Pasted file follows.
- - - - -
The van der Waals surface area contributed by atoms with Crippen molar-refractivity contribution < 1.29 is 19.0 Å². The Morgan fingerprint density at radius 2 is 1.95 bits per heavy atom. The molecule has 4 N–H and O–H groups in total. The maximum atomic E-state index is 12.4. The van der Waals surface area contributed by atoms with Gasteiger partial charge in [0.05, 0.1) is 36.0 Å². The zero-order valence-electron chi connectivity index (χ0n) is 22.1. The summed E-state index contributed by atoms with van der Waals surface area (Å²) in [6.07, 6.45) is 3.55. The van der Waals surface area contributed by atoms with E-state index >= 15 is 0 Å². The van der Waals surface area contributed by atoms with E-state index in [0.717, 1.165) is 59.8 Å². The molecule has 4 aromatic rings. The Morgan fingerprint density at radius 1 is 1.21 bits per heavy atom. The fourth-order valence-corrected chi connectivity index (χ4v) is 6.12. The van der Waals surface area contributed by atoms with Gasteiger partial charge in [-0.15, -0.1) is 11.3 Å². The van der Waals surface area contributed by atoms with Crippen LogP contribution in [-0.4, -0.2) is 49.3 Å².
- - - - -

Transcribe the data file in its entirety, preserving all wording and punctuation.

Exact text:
The van der Waals surface area contributed by atoms with Crippen molar-refractivity contribution < 1.29 is 19.0 Å². The Morgan fingerprint density at radius 2 is 1.95 bits per heavy atom. The molecule has 4 N–H and O–H groups in total. The maximum atomic E-state index is 12.4. The van der Waals surface area contributed by atoms with Gasteiger partial charge in [0.05, 0.1) is 36.0 Å². The zero-order valence-electron chi connectivity index (χ0n) is 22.1. The summed E-state index contributed by atoms with van der Waals surface area (Å²) in [6.07, 6.45) is 3.55. The van der Waals surface area contributed by atoms with E-state index >= 15 is 0 Å². The van der Waals surface area contributed by atoms with E-state index in [0.717, 1.165) is 59.8 Å². The molecule has 4 aromatic rings. The Morgan fingerprint density at radius 1 is 1.21 bits per heavy atom. The fourth-order valence-corrected chi connectivity index (χ4v) is 6.12. The van der Waals surface area contributed by atoms with Gasteiger partial charge in [-0.15, -0.1) is 11.3 Å². The van der Waals surface area contributed by atoms with Crippen LogP contribution in [-0.4, -0.2) is 49.3 Å².